prayerofHannah
 
Here are questions linked to the upcoming 4 part sermon series based on the Prayer of Hannah (1 Samuel 1 – 3), starting 27 Jan for 8 & 10am services.  We encourage you to use these in your small group as well as in personal devotions.  We suggest small groups reflect on the questions prior to meeting and that your group reads the passage a couple of times, ideally from two different versions including The Message. You may opt to rather focus on 1 or 2 of the Our Story questions.
 
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Week One – The Prayer of Hannah – Passionate Intensity – 1 Sam 1:1-20

Open

Do you like your name?  Do you know what your name means or why your name was chosen for you?
 

Dig Deeper

  1. Spend time discussing:
    - The relationship between Hannah and Peninnah.  Describe in your own words the anguish of each of these women
    - Elkanah’s response to his wife’s needs.  How could he have responded with greater sensitivity?
  2. We read in vs 10 ‘in bitterness of soul Hannah wept much and prayed to the Lord’ – imagine and describe what may have been some of the characteristics of her bold and fervent prayer.
  3. Why do you think Hannah’s face was no longer downcast as she went home?  In what way did Hannah experience the touch of God on her life even though her outward circumstances had not changed? 

Our Story

  1. Hannah was a lowly woman who was to make a significant contribution to God’s bigger picture.  Do you find it hard to believe that your little life is also part of God’s bigger picture?  Can you believe that the God of Moses, Abraham and Hannah is also your God and as intimately involved in your life as He was in theirs?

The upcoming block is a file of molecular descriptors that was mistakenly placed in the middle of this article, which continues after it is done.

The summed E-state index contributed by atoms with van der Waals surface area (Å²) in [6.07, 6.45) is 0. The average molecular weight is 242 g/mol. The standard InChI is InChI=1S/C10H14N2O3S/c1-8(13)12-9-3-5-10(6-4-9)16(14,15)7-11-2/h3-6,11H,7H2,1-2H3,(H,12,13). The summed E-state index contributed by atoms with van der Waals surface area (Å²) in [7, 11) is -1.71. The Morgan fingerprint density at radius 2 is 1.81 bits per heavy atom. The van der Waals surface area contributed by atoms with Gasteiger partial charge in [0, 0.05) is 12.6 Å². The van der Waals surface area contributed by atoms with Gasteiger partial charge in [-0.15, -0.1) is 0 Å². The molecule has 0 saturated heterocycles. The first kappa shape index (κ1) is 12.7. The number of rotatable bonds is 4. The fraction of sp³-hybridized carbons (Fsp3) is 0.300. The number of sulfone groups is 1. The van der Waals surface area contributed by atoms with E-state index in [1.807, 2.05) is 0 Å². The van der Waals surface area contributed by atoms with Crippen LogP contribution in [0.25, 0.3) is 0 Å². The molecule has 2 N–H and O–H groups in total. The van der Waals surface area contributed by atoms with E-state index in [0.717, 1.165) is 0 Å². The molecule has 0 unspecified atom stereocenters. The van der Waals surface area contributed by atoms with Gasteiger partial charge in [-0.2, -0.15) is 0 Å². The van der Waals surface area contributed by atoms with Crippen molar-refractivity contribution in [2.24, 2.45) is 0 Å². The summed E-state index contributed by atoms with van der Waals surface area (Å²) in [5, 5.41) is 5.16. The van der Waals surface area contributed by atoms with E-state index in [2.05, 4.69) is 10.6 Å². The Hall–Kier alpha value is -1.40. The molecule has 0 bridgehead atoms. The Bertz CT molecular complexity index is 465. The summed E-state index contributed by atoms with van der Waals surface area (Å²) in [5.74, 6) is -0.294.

2. How does your perspective on the above question influence how you pray to God?
  3. Read the following passages: Jeremiah 29:11-13; Psalm 119:10,20; Isaiah 26:9.Can you describe a time when pouring out your heart to God has made all the difference (even if your outward circumstances did not change)?How do the Psalms model honesty without a ‘gimme gimme gimme’ approach?
  4. Does gathering at church to pray with others sound like another thing in a busy diary or worth the effort, why?
  5. Read Acts 4:23-31.  There are instances in the Bible when God prompts his people to fervent and sustained intercession in preparation for spiritual breakthrough.  Do we hear God calling CCK to such prayer?  What breakthroughs may we be seeking?

Week Two – The Prayer of Hannah – Unreserved Dedication (1 Sam 1:21-28)

Open

Were you baptised or dedicated as a baby, or neither? 
 

Dig Deeper

  1. With some research, can you describe the annual vow that Elkanah was making (vs 21)
  2. Woman played a significant role in Israel’s religion.  How was this demonstrated in the way Elkanah respected Hannah’s vow? 
  3. What reflections do you have on Elkanah and Hannah’s marriage and their willingness to basically ‘give up’ their son to God?
  4. Read 2 Samuel 24:24, how do David and Hannah demonstrate sacrificial trust?  How do we see this same trust as Jesus prays in Gethsemane, Luke 22: 39-45? 

Our Story

  1. Read Ecclesiastes 5:1-7.  How flippant are we with our words in our prayers, worship songs?
  2. Committing ourselves to God has implications for our everyday life and behaviour.  When you became a Christian describe one such implication of your spiritual vow that affected your life and behaviour?
  3. CCK’s vision is that every member be helped to bring their practical and spiritual gifts to the community and beyond.  As part of this church community, do you feel excited, challenged or threatened by this vision?  Do you imagine that others are more important or responsible for living out this vision?
  4. How does the prayer Lord help me to do well the few things you have called me to do, bring reassurance?
  5. Is there is contribution you can make in terms of your spiritual gifts this year? Is there an element of offering, surrender or costly sacrifice in this contribution?